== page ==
Dear Sisters and Brothers,
The other day I commented that our country was won because our founding fathers
pledged “their lives, their fortunes and their sacred honor” to bring it about.
I remember John Kennedy’s inaugural address nearly fifty years ago in which he said,
“Ask not what your country can do for you,
but what you can do for your country.”
The first thing we can do for our country is to start at our front door.
I have heard a couple of people say that the only time they talk to their neighbors is during a hurricane and people are out of their homes because it’s too hot inside and they have to cook on grilles.
Let’s change that isolation. We can wave at our neighbor across the street when we put little Suzie in the car seat. We can thus spread a little positive, um (pardon the word loving energy around. And maybe Mr. Alinsky will send a bit back to you to make our day as well.
That’s how it could work, you know. Us making each others’ lives a bit easier and they doing the same for us.
I know what a pick-me-up it is when someone acknowledges me, when a young black dude with dreadlocks gives me a nod.
A wise friend of mine has commented that since World War II Americans have become more and more isolated. We’re into our own little worlds. My vision for transforming America is that we join together and help each other. This year is going to be rough on many of us, if not most of us.
We can smile at people who are different from us. We can acknowledge the person behind us in the line at the 7/11. A friendly word may be just the lift they need.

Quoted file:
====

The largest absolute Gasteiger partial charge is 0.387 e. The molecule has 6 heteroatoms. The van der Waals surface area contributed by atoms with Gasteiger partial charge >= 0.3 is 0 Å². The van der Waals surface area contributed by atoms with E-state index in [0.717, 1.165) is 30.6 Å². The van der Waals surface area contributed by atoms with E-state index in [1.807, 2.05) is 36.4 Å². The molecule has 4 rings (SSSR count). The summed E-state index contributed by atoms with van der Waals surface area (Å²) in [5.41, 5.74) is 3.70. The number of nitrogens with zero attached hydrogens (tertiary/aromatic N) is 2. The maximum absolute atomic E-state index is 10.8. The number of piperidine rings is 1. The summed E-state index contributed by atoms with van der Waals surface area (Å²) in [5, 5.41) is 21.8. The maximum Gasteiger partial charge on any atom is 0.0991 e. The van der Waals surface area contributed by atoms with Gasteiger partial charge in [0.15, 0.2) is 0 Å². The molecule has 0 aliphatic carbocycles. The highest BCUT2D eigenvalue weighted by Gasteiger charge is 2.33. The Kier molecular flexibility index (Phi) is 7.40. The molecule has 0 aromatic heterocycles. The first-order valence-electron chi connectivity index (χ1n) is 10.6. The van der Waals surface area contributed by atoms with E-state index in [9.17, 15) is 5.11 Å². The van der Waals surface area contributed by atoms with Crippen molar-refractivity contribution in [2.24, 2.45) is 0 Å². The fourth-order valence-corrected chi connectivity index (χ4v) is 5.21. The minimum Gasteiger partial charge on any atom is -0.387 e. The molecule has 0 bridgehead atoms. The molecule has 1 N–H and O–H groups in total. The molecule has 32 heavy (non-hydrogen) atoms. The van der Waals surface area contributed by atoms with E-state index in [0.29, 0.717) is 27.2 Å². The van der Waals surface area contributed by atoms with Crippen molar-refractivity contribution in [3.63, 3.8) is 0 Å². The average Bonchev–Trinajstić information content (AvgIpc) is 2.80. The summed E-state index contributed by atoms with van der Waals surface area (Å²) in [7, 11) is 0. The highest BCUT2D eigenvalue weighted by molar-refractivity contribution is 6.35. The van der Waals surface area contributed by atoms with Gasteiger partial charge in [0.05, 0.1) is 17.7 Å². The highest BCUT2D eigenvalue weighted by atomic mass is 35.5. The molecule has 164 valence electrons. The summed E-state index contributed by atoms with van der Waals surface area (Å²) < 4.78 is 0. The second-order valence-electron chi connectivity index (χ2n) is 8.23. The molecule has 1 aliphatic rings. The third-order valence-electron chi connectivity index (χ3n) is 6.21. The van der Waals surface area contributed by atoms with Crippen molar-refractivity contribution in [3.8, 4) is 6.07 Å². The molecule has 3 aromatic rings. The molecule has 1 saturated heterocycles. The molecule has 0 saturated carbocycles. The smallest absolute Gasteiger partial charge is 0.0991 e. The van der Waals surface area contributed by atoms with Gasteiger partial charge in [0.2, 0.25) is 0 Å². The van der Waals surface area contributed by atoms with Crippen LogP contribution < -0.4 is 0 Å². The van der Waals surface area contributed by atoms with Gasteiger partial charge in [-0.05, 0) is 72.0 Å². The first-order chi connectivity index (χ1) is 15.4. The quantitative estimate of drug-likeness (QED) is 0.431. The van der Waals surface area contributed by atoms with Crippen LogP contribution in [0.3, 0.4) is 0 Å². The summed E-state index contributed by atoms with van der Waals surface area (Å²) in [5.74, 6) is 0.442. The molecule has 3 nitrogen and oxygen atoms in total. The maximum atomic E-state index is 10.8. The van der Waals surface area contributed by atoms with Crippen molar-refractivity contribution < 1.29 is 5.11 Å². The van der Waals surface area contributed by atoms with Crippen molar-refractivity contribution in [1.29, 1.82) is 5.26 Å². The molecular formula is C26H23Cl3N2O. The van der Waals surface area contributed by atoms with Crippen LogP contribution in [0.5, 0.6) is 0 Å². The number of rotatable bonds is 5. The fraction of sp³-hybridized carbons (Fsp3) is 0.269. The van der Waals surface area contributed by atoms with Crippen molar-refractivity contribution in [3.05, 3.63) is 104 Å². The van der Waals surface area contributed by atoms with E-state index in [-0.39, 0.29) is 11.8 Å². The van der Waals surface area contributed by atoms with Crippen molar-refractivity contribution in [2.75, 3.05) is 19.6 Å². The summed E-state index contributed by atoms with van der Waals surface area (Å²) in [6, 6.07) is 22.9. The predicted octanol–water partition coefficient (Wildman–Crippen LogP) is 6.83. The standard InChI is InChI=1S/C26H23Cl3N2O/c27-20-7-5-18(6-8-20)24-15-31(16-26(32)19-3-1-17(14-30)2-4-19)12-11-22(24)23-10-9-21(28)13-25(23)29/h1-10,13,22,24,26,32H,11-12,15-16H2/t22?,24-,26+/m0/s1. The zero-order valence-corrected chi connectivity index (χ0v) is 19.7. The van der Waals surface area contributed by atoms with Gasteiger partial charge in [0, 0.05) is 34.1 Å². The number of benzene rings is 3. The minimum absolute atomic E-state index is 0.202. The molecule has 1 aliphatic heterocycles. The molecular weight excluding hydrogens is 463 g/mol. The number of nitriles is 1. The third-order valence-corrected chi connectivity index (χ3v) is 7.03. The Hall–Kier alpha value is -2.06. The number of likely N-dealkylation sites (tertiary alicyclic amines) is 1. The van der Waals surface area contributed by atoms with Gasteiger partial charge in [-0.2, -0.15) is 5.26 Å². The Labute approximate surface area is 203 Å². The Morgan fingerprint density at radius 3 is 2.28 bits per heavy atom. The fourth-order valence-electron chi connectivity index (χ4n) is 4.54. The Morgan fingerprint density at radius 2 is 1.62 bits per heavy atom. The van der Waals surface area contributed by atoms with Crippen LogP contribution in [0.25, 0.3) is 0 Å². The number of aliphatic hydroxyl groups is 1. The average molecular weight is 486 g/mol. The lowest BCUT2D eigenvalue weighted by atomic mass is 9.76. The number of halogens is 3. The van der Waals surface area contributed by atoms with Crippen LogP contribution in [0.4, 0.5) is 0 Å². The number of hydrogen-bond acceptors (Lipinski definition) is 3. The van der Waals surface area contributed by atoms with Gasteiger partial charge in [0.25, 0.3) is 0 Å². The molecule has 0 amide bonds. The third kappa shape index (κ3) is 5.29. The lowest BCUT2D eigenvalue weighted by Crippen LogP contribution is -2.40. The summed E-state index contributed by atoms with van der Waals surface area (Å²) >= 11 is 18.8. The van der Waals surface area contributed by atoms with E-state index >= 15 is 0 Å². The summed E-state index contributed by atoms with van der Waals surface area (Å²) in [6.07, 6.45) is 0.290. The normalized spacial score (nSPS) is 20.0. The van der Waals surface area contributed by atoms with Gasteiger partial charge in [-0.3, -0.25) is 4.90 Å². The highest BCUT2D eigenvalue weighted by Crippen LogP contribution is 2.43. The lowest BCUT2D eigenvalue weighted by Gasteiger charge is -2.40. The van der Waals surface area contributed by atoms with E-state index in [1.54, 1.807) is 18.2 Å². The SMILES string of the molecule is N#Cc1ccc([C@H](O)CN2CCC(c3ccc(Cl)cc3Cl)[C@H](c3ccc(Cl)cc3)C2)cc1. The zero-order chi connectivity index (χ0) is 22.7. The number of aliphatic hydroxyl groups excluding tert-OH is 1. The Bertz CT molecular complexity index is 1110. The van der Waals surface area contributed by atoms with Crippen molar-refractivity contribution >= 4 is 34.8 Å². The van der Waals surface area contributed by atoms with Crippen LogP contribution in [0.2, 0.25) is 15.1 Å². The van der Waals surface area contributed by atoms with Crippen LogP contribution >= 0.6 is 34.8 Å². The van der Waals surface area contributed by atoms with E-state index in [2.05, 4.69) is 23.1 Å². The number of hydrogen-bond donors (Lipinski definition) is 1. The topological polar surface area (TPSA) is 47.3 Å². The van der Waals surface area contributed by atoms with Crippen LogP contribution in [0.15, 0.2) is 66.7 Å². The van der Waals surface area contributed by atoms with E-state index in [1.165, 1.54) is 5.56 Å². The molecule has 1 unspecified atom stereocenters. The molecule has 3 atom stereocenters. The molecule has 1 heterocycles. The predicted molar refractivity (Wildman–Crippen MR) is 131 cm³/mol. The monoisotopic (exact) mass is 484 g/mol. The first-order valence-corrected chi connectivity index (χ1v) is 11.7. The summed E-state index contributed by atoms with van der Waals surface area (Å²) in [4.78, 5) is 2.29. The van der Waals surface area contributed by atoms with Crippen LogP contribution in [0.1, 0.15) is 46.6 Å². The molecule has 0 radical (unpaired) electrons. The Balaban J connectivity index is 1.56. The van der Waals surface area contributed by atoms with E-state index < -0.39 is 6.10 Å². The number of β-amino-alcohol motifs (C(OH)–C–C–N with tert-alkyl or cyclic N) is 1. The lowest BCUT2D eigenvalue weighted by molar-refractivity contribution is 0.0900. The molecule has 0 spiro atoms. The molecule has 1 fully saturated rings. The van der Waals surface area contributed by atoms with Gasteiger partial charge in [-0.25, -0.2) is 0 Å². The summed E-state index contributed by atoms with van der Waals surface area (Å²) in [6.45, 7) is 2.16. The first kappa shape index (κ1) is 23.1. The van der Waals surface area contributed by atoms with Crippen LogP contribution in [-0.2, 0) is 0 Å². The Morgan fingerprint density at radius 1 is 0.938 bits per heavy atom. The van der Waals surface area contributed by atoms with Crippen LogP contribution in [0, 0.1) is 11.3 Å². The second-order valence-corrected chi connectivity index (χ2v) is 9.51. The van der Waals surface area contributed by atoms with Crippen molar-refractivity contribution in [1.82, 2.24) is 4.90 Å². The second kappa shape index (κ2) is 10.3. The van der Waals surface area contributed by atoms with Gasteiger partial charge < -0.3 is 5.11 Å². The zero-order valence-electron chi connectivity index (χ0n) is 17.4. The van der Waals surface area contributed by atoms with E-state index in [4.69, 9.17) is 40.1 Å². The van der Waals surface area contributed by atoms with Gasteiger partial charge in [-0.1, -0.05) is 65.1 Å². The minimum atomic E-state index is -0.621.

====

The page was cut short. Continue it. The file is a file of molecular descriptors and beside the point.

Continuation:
Let’s just spread a little positive energy around all day long instead of rushing around oblivious to our surroundings. Instead of responding to Sartre’s “Hell is other people” perhaps we can try Jesus, “Love your neighbor.”
I take time every day to stop and notice the many positive lessons, simple messages of God’s love (or the exuberance of the universe all around you, if you prefer not to speak of God.) When I walk Shivvy I often stop to admire a little wild flower emerging from a crack in a sidewalk He’s got guts and determination. The message this little guy gives me is an important one: “Hope springs eternal.”
Let’s not live in the hateful, angry, grasping thoughts in your head. See the beauty around you.
Now that’s how we will transform America, one smile, one kind word at a time.
We don’t have to scowl at homeless people. You’d be surprised how a smile or a kind word can give them the lift they need to get through their difficult day. If you lose your home and/or your job you might be joining them.
The awesome young man in the picture above I met in St. Augustine last spring. His name is Joshua. He was — and maybe still is — in difficult circumstances but look at the light and joy in his face and eyes. I admire homeless people who can still love and care and stay positive in difficult circumstances. That afternoon he cheered me up and takes care of his homeless friends. If he can do it, so can we!
By spreading the loving energy that is ours to give. And receive even from a lowly wild flower. It doesn’t cost us anything to smile or say good morning. But it could be worth the price of a $240 for a 50 minute therapy session.
priest / writer
january 13, 2009 / one week before the inauguration of President Obama